1068

 

NM_206900

RTN2

52

4

WG C

4

1082

 

NM_018074

FLJ10374

37

4

WG; RTS CW CM

4

1091

 

NM_001512

GSTA4

26

4

WG

4

1093

RZPDo834A015

NM_001647

APOD

22

4

WG C, RTS CM

4

1101

 

NM_001643

APOA2

12

4

WG N

3

1115

 

NM_007261

CMRF-35H

25

4

WG, RTS CM NW

4

1189

RZPDo834H106

NM_001425

EMP3

19

4

WG

4

1294

RZPDo834A035

NM_014876

KIAA0063

24

4

WG

4

1330

 

NM_002816

PSMD12

53

4

WG C

4

1453

RZPDo834B115

NM_198216

SNRPB

25

4

WG C, RTS CM

3

1454

RZPDo834H0711

NM_006841

SLC38A3

56

4

WG, RTS NW

3

1461

RZPDo834C025

NM_004047

ATP6V0B

22

3

WG C

1

1462

RZPDo834C035

NM_003145

SSR2

21

4

WG C, RTS CM

3

1480

 

NM_000984

RPL23A

18

3

WG

4

1485

RZPDo834D025

NM_014860

SUPT7L

47

4

WG

4

1487

RZPDo834D035

NM_198120

EBAG9

25

4

WG C

3

1533

RZPDo834F075

NM_013300

HSU79274

31

4

WG C

3

1554

RZPDo834G095

NM_001778

CD48

28

4

RTS NW

3

1555

RZPDo834G105

NM_019111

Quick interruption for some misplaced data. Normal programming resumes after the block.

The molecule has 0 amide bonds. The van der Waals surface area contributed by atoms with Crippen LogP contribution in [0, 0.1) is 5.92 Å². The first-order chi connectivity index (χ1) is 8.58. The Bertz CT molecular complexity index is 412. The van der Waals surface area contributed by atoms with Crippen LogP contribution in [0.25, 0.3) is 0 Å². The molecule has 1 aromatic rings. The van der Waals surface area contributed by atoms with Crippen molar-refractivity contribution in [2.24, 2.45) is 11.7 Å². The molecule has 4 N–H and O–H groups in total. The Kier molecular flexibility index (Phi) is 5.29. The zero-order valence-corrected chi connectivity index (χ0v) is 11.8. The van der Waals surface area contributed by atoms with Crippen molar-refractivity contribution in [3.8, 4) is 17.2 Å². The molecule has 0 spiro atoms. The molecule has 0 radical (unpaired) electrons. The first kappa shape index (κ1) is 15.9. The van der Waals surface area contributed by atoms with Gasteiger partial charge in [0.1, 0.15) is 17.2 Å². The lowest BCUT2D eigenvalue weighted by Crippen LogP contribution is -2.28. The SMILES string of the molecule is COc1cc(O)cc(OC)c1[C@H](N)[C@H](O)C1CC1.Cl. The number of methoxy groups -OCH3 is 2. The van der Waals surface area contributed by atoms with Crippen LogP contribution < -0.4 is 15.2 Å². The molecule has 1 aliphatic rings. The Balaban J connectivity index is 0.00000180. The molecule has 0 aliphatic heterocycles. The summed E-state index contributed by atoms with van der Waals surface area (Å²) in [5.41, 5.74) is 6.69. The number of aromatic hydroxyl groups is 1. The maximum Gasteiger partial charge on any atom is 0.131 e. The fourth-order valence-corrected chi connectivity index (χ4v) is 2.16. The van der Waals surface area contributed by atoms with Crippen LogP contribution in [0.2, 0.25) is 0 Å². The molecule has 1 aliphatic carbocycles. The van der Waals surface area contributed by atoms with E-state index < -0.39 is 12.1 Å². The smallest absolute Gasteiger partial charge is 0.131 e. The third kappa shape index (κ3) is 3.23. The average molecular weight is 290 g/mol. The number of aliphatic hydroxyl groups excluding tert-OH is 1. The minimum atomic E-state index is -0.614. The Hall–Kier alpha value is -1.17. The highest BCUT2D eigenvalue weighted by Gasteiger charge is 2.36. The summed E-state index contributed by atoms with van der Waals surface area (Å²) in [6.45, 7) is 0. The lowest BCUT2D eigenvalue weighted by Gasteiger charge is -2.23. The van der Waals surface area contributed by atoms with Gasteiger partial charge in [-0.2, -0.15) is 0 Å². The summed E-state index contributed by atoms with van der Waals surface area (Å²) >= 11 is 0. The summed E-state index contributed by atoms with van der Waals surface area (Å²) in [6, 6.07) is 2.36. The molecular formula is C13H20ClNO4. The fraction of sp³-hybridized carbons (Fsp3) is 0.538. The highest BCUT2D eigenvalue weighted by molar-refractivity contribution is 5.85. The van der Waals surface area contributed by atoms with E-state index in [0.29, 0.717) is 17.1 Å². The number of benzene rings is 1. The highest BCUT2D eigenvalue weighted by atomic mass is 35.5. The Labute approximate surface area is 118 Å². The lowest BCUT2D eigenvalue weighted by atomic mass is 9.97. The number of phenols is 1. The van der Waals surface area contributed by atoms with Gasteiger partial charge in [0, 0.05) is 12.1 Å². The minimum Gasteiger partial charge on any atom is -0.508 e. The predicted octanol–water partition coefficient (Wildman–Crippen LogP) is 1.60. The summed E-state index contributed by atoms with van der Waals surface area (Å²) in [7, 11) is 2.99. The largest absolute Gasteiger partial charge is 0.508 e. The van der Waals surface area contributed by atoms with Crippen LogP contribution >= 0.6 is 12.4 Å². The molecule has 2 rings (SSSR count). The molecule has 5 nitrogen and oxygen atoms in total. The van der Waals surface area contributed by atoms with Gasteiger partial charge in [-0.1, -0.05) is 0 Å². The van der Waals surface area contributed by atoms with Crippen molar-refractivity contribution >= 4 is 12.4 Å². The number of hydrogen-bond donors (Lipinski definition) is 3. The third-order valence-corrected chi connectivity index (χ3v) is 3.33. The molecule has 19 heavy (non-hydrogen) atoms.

HLA-DRA

29

4

RTS CM

3

1575

RZPDo834H085

NM_004233

CD83

23

4

WG, RTS CM

4

1576

RZPDo834H095

NM_007024

PL6

39

2

WG N

1

1642

 

NM_003490

SYN3

64

2

WG

4

1670

 

NM_006841

SLC38A3

56

4

WG N, RTS NW

3

1734

RZPDo834F0511

NM_001436

FBL

34

4

WG C

4

1736

RZPDo834G0511

NM_004343

CALR

49

4

WG C

4

2066

 

NM_015723

PNPLA8

89

0

 

0

2225

RZPDo834H0221

NM_018127

ELAC2

93

0

 

0

2229

RZPDo834A046

NM_00513

REC8L1

63

3

WG C, RTS CM

4

2504

 

NM_199053

FLJ12716

65

4

RTS CW CM NW

3

2724

 

NM_173157

NR4A1

65

4

WG N

2

2871

 

NM_018099

MLSTD1

60

4

RTS CW CM NW

3

2938

RZPDo834H0421

NM_015072

TTLL5

92

0

 

0

2949

RZPDo834E1121

NM_020748